I don't doubt for a moment the sincerity of the Standing Rock Sioux Tribe's opposition to the Dakota Access Pipeline.

They're wrong, of course. Their concerns are overblown. Their notions about tribal land, while born of a tragic and regrettable history, are simply unworkable in 2017.

But at least they're genuine.

You can't say that about the left wing organizers or the celebrity activists like Shailene Woodley and Mark Ruffalo. Back when the #NoDAPL cause was the flavor of the month they were happy to associate themselves with it.

They came to south central North Dakota and mouthed words about protecting water, and protecting land, while credulous and star struck reporters scrambled to document their inane utterances. They went back to Hollywood and used their platforms at awards shows and movie premiers to advertise their participation in the protests.

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Where are they now?

The land they said they wanted to protect has been scarred. Holes have been dug and filled with human waste. Hundreds of cars have been abandoned in the mud. Literally tons and trash have to be hauled away, much of it brand new clothing and equipment donated and delivered to the camp at the heights of the protest movement's notoriety.

"It's slow moving," Lt. Tom Iverson of the North Dakota Highway Patrol told me of clean up efforts during a recent interview, "and it's not going to be fast enough to be honest."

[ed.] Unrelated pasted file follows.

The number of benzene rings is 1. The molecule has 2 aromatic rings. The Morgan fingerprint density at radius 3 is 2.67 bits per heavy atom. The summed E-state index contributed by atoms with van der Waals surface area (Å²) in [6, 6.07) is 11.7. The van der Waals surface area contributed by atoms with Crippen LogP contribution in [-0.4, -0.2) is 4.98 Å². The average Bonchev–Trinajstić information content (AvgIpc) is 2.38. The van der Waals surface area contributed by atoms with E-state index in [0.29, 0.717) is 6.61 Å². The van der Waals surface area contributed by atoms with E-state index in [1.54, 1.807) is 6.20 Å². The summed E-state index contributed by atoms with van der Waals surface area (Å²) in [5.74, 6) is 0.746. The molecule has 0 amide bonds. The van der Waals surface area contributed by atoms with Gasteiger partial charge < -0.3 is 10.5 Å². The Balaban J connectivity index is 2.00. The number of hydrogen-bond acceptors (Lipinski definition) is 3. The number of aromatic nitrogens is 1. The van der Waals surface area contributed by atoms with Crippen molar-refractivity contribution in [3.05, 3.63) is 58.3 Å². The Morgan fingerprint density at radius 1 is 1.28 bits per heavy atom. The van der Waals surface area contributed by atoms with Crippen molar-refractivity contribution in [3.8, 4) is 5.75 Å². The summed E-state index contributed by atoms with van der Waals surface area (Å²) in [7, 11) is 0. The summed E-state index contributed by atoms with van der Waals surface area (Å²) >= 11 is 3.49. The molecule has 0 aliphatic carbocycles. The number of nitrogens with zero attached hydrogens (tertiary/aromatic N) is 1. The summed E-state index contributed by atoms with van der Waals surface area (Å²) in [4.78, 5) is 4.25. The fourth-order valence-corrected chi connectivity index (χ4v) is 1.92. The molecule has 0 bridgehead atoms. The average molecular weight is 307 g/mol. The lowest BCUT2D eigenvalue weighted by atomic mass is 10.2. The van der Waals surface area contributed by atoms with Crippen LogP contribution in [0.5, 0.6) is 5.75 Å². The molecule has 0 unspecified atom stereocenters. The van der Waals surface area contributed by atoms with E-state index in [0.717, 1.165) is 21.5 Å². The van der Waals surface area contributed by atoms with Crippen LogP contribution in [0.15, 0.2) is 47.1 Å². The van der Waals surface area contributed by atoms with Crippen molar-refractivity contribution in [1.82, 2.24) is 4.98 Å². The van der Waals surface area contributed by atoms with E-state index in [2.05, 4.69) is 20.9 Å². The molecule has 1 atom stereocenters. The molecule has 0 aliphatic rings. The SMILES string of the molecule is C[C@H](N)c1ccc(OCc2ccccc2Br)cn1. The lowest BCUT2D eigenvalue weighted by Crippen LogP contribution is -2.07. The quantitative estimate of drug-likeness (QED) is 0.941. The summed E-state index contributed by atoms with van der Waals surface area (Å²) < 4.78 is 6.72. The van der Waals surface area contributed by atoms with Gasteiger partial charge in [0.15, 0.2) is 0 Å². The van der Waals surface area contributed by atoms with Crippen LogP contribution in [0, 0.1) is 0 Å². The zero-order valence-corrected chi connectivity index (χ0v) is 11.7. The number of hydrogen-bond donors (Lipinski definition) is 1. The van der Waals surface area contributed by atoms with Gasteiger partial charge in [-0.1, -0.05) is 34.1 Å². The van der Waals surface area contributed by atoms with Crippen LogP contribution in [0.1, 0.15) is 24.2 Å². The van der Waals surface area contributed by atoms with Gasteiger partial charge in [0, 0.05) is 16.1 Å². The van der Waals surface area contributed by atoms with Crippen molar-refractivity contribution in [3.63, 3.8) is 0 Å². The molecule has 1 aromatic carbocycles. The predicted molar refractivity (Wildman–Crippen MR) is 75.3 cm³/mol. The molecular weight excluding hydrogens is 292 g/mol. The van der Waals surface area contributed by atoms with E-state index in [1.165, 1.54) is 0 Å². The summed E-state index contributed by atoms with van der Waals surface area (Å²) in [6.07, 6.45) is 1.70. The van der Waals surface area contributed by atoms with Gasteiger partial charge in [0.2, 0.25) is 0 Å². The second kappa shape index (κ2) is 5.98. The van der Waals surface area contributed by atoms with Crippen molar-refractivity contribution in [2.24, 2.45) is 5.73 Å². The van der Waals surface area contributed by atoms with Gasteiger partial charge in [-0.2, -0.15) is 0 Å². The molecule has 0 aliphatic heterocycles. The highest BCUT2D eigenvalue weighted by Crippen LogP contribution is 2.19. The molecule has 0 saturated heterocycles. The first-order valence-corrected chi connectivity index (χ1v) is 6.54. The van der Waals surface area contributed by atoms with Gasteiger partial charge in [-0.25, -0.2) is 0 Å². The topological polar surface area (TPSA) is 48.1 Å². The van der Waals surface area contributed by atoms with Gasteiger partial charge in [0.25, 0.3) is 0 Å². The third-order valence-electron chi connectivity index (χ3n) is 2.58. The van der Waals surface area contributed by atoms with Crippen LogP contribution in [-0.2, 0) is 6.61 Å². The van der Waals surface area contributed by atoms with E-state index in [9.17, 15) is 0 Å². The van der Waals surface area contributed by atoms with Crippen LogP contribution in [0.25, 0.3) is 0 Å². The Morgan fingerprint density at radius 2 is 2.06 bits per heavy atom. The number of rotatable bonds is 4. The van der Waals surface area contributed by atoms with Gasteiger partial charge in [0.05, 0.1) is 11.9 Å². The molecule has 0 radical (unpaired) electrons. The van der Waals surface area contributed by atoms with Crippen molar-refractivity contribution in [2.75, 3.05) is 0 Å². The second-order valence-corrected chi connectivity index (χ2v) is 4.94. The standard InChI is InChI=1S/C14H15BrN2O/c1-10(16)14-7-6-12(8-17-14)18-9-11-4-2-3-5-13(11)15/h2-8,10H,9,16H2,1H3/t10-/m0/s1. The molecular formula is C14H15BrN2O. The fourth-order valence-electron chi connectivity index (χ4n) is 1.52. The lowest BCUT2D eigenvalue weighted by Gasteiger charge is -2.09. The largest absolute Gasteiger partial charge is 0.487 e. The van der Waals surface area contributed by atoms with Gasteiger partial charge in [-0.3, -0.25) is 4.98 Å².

The Standing Rock Sioux Tribe, along with state and federal officials, have been left scrambling but they're running out of time. Record setting snows have combined with early spring weather to turn the camps into a veritable soup bowl of muck and debris which will be washed into the Lake Oahe reservoir if not addressed.

Even if it all gets cleaned up in time, the ruts and holes left behind by the activity of thousands and thousands of people will take years to heal.

Tribal chairman David Archambault has been calling on the protesters to clean up their camps and leave the area since December, warning that spring flooding was likely. For his efforts he's been derided as a traitor to the cause.

"What I saw happen was something that was beautiful," he said in a January interview with a student newspaper in Oregon. "Then I saw it just turn to where it's ugly, where people are fabricating lies and doing whatever they can, and they're driven by the wrong thing."

Iverson told me there are still an estimated 280 people at the Oceti Sakowin camp, only "some" of whom "understand the importance of cleaning up."

Meanwhile Woodley has been "dishing" to Entertainment Tonight about how totally "inspirational" it was to see Malia Obama advocating for #NoDAPL at the Sundance Film Festival in Utah.

These people expect us to take them seriously.

What a joke.

If Shailene Woodley, Mark Ruffalo, Dave Matthews, Jane Fonda, and the rest of the activist celebrities (as if there were another kind these days) mean what they say about the environment then let them come back to North Dakota, put on some work gloves, and clean up the mess.

They promoted this cause. They helped inspire activists from around the nation - many of the violent extremists - to join the camps here in North Dakota. They told us they were standing with Standing Rock.

So prove it.

You stood with Standing Rock back when fighting the pipeline was a good way to get your name in the headlines.

How about you stand with them when it's time to clean up the land you said you wanted to protect?

Rob Port is a Forum News Service columnist and blogger at SayAnythingBlog.com. You can reach on on Twitter at @RobPort